When Did Mashable Lose the Plot?

Posted on March 23, 2009. Filed under: blogging, Business, Observations | Tags: , , , , , |

Image representing Mashable as depicted in Cru...

I used to think Mashable.com was a pretty good online publication. Certainly enough to pitch them ideas and actually have a few posts published by them, but of late, I really think that Pete Cashmore and his organization has lost the plot. Mashable used to be “All That’s New on the Web”, now they are titled “The Social Media Guide”. Unfortunately they aren’t either.

The posts they now put out are mostly lists, now I know that blog readers like lists, 10 best this, 7 ways to do that, 18 plugins for this problem. But seriously are there not enough bloggers out there already producing those types of posts. If you have a visitor base of some 1.5m unique visitors per month (according to Compete.com) don’t you think you could try and be a little bit different?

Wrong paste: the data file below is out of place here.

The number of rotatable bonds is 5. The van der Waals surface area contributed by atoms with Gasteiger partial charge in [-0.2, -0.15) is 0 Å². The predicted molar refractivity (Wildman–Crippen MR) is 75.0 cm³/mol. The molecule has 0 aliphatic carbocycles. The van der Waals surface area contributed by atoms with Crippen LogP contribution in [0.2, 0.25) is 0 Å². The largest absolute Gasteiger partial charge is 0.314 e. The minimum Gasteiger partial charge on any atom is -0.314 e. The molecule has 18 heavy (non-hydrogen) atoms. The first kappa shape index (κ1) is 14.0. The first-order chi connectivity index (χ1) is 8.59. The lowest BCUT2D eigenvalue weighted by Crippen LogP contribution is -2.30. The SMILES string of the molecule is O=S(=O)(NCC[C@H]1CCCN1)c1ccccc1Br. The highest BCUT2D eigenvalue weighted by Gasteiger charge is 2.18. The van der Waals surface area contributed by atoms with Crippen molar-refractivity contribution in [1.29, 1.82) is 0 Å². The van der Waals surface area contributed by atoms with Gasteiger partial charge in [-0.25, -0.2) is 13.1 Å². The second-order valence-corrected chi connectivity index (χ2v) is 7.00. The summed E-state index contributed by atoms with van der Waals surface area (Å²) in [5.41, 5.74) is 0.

Has Mashable gone the way of its print cousins and become so focussed on Ad revenue that they have decided it is better to turn out the same old stuff that everyone else is doing and play it safe?┬á One post today just made me laugh, 18 WordPress Plugins for RSS – this is one of the laziest types of posts, and takes about 5 minutes to pull together. Just go to the WordPress Plugins Directory type in the resource you are looking for, and viola you have a list of plugins.

For example here’s how to produce a post called 5 WordPress Plugins for Podcasters:

Type in podcasting, get the following result:

podcast_plugins

Now just rewrite some of this info which comes from the developers and you have a post! No magic to it, no effort either.